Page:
Upgrading is compulsory!
I had to have this Cyberman minifig. The stacked up bunch of pieces that resembles a Dalek is also cute.
Following the directions on a large LEGO project can be meditative, while creating your own sculpture or contraption can be exhilarating! LEGO Awesome Ideas helps bring your ideas to life!
LEGO Awesome Ideas is a fantastic visual guide to building thematic LEGO models, and creating your own landscapes. From Wild West trains to AT-AT like walkers, this book starts small and shows you how to build up to your big ideas! This guide uses several different environments to teach you, and your child, to build any world you like.
Most of the models use standard, pretty easy to find pieces or you can substitute. My eight-year-old and I were able to work out most everything with little trouble.
Alisha writes, "Ever wonder what happens to the intel Santa Claus collects when deciding if you've been good or bad? Who has access to all your secrets? All that data? Santa has become too powerful, so a young elf decides to risk his life by leaking the Naughty List to the world. We made a holiday stop-motion film trailer parodying Citizenfour, but with an elf at the North Pole." Read the rest
JK Brickworks's Sisyphus automata was inspired by Disney Research's work on the "Computational Design of Mechanical Characters". Read the rest
I've never understood the need for an advent calendar, as if children needed help remembering Christmas. As my daughter celebrates the gift giving traditions of several cultures, however, I'm left looking for a happy middle ground.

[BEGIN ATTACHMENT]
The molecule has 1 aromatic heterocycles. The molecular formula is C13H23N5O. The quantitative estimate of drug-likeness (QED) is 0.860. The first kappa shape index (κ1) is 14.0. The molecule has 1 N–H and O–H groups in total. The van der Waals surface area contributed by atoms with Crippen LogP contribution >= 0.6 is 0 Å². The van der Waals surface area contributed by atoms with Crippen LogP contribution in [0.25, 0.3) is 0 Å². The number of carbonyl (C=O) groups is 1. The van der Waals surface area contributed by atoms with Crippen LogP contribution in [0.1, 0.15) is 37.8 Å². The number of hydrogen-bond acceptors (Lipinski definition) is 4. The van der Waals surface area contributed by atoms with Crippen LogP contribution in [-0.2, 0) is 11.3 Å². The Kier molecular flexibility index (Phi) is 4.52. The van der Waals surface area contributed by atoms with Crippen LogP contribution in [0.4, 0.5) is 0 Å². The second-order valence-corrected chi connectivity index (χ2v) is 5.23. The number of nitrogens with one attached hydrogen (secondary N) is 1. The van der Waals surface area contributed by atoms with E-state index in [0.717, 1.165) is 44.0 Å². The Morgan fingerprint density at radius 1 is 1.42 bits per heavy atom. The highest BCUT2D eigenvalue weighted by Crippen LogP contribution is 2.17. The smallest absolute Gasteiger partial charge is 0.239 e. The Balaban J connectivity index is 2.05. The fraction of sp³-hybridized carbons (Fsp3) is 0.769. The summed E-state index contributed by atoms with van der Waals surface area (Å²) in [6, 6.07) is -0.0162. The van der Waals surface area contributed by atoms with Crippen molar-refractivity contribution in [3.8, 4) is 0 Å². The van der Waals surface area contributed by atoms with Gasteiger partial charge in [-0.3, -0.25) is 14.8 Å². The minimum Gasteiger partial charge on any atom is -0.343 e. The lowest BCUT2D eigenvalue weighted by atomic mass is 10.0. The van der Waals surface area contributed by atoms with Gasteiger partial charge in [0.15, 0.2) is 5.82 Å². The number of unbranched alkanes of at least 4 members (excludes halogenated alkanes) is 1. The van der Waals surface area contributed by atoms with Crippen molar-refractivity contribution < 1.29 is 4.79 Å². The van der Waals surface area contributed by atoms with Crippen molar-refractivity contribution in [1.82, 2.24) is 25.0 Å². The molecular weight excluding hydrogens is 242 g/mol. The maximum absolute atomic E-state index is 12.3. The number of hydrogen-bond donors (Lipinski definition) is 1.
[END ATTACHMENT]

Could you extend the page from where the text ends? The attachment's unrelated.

We will both enjoy 24 days of Star Wars surprises.
This LEGO Star Wars calendar promises to include some minifigs, space craft and some holiday themed droids. I'd love to see C1-10P in an ugly sweater.
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Go retro-analog with these miniaturized versions of the classic Minimoog synthesizer! The Model D (left) and the Voyager Old School (right) are both represented in a small display set that would look great on the shelf of any synth geek, electronics buff, or general music lover.
In 1970, Bob Moog's company revolutionized the synthesizer industry once again by incorporating elements of his monumental Moog Modular in an all-in-one portable package, enabling electronic musicians to easily bring these spectacular sounds onstage. The iconic Model D and its subsequent revisions defined the sound of bass and lead sounds in pop and rock music for decades. In 2002, along with the resurgence of retro synthesis, Moog repackaged the Minimoog into a new model, the Voyager. The Voyager "Old School" is the model depicted here.